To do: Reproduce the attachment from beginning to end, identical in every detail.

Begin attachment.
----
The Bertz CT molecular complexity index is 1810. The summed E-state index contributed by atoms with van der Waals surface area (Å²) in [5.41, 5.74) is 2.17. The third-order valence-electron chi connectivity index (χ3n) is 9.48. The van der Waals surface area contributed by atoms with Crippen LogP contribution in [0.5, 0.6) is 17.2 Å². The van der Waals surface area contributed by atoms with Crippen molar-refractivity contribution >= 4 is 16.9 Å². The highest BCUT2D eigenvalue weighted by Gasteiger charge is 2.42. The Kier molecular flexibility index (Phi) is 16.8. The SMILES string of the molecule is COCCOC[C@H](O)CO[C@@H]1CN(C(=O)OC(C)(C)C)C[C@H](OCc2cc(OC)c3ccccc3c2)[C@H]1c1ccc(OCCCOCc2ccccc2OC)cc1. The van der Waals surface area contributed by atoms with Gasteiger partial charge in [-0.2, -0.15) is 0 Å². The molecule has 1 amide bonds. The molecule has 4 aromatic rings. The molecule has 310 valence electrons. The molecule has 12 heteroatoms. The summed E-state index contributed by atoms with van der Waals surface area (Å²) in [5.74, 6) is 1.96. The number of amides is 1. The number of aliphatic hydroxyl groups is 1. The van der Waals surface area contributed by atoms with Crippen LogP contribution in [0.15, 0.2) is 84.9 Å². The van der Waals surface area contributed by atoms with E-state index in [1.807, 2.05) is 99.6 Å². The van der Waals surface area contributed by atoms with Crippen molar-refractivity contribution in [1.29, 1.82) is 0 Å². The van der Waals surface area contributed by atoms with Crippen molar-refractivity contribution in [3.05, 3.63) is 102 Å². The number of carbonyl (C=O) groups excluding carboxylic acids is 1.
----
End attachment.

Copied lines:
The Bertz CT molecular complexity index is 1810. The summed E-state index contributed by atoms with van der Waals surface area (Å²) in [5.41, 5.74) is 2.17. The third-order valence-electron chi connectivity index (χ3n) is 9.48. The van der Waals surface area contributed by atoms with Crippen LogP contribution in [0.5, 0.6) is 17.2 Å². The van der Waals surface area contributed by atoms with Crippen molar-refractivity contribution >= 4 is 16.9 Å². The highest BCUT2D eigenvalue weighted by Gasteiger charge is 2.42. The Kier molecular flexibility index (Phi) is 16.8. The SMILES string of the molecule is COCCOC[C@H](O)CO[C@@H]1CN(C(=O)OC(C)(C)C)C[C@H](OCc2cc(OC)c3ccccc3c2)[C@H]1c1ccc(OCCCOCc2ccccc2OC)cc1. The van der Waals surface area contributed by atoms with Gasteiger partial charge in [-0.2, -0.15) is 0 Å². The molecule has 1 amide bonds. The molecule has 4 aromatic rings. The molecule has 310 valence electrons. The molecule has 12 heteroatoms. The summed E-state index contributed by atoms with van der Waals surface area (Å²) in [5.74, 6) is 1.96. The number of amides is 1. The number of aliphatic hydroxyl groups is 1. The van der Waals surface area contributed by atoms with Crippen LogP contribution in [0.15, 0.2) is 84.9 Å². The van der Waals surface area contributed by atoms with E-state index in [1.807, 2.05) is 99.6 Å². The van der Waals surface area contributed by atoms with Crippen molar-refractivity contribution in [1.29, 1.82) is 0 Å². The van der Waals surface area contributed by atoms with Crippen molar-refractivity contribution in [3.05, 3.63) is 102 Å². The number of carbonyl (C=O) groups excluding carboxylic acids is 1.